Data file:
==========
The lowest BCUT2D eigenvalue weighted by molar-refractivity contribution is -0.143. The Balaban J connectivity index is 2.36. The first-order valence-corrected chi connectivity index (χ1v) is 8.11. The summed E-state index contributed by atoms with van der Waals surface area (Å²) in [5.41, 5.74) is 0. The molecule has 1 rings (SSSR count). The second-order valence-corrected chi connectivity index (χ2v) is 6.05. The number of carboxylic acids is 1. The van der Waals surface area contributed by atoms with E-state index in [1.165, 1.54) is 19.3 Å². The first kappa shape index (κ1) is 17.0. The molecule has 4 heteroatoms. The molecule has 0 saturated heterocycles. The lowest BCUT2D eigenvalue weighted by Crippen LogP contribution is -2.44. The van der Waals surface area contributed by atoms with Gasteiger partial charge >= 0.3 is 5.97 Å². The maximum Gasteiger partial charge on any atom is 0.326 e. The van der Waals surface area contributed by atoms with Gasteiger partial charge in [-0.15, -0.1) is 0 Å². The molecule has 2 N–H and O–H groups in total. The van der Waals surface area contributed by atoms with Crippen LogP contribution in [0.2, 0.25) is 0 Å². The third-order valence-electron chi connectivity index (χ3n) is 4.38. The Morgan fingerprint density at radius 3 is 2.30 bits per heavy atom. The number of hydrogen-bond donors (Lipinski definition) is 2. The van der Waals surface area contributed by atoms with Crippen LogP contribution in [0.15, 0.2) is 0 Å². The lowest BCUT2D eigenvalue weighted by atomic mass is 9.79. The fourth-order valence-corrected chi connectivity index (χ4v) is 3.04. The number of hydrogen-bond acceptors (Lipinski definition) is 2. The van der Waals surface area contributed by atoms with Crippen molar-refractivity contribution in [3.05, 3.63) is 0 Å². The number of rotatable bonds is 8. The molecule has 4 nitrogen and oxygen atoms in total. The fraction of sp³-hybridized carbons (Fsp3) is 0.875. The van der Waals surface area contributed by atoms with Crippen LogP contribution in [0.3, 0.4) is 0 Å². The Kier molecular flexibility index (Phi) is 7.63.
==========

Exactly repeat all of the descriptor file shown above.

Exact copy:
The lowest BCUT2D eigenvalue weighted by molar-refractivity contribution is -0.143. The Balaban J connectivity index is 2.36. The first-order valence-corrected chi connectivity index (χ1v) is 8.11. The summed E-state index contributed by atoms with van der Waals surface area (Å²) in [5.41, 5.74) is 0. The molecule has 1 rings (SSSR count). The second-order valence-corrected chi connectivity index (χ2v) is 6.05. The number of carboxylic acids is 1. The van der Waals surface area contributed by atoms with E-state index in [1.165, 1.54) is 19.3 Å². The first kappa shape index (κ1) is 17.0. The molecule has 4 heteroatoms. The molecule has 0 saturated heterocycles. The lowest BCUT2D eigenvalue weighted by Crippen LogP contribution is -2.44. The van der Waals surface area contributed by atoms with Gasteiger partial charge >= 0.3 is 5.97 Å². The maximum Gasteiger partial charge on any atom is 0.326 e. The van der Waals surface area contributed by atoms with Gasteiger partial charge in [-0.15, -0.1) is 0 Å². The molecule has 2 N–H and O–H groups in total. The van der Waals surface area contributed by atoms with Crippen LogP contribution in [0.2, 0.25) is 0 Å². The third-order valence-electron chi connectivity index (χ3n) is 4.38. The Morgan fingerprint density at radius 3 is 2.30 bits per heavy atom. The number of hydrogen-bond donors (Lipinski definition) is 2. The van der Waals surface area contributed by atoms with Crippen LogP contribution in [0.15, 0.2) is 0 Å². The lowest BCUT2D eigenvalue weighted by atomic mass is 9.79. The fourth-order valence-corrected chi connectivity index (χ4v) is 3.04. The number of hydrogen-bond acceptors (Lipinski definition) is 2. The van der Waals surface area contributed by atoms with Crippen molar-refractivity contribution in [3.05, 3.63) is 0 Å². The number of rotatable bonds is 8. The molecule has 4 nitrogen and oxygen atoms in total. The fraction of sp³-hybridized carbons (Fsp3) is 0.875. The van der Waals surface area contributed by atoms with Crippen LogP contribution in [0.3, 0.4) is 0 Å². The Kier molecular flexibility index (Phi) is 7.63.